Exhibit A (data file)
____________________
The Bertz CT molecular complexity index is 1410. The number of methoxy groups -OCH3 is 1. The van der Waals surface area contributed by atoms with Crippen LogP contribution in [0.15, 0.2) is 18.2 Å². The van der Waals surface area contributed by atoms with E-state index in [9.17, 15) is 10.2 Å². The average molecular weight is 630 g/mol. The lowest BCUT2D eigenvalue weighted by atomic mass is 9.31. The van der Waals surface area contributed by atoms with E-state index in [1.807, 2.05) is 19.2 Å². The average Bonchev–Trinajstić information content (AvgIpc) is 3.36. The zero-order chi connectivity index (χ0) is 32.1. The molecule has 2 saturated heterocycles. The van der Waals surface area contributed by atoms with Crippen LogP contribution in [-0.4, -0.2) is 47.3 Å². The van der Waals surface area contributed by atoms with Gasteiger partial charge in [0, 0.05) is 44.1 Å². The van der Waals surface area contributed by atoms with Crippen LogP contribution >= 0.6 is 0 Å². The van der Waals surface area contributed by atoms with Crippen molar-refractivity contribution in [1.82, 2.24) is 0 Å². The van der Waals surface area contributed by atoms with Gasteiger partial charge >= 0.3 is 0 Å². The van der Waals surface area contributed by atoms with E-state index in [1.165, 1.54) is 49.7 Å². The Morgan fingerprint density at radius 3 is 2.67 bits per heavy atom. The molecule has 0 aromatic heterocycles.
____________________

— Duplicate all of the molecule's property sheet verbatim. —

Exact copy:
The Bertz CT molecular complexity index is 1410. The number of methoxy groups -OCH3 is 1. The van der Waals surface area contributed by atoms with Crippen LogP contribution in [0.15, 0.2) is 18.2 Å². The van der Waals surface area contributed by atoms with E-state index in [9.17, 15) is 10.2 Å². The average molecular weight is 630 g/mol. The lowest BCUT2D eigenvalue weighted by atomic mass is 9.31. The van der Waals surface area contributed by atoms with E-state index in [1.807, 2.05) is 19.2 Å². The average Bonchev–Trinajstić information content (AvgIpc) is 3.36. The zero-order chi connectivity index (χ0) is 32.1. The molecule has 2 saturated heterocycles. The van der Waals surface area contributed by atoms with Crippen LogP contribution in [-0.4, -0.2) is 47.3 Å². The van der Waals surface area contributed by atoms with Gasteiger partial charge in [0, 0.05) is 44.1 Å². The van der Waals surface area contributed by atoms with Crippen LogP contribution >= 0.6 is 0 Å². The van der Waals surface area contributed by atoms with Crippen molar-refractivity contribution in [1.82, 2.24) is 0 Å². The van der Waals surface area contributed by atoms with Gasteiger partial charge >= 0.3 is 0 Å². The van der Waals surface area contributed by atoms with E-state index in [1.165, 1.54) is 49.7 Å². The Morgan fingerprint density at radius 3 is 2.67 bits per heavy atom. The molecule has 0 aromatic heterocycles.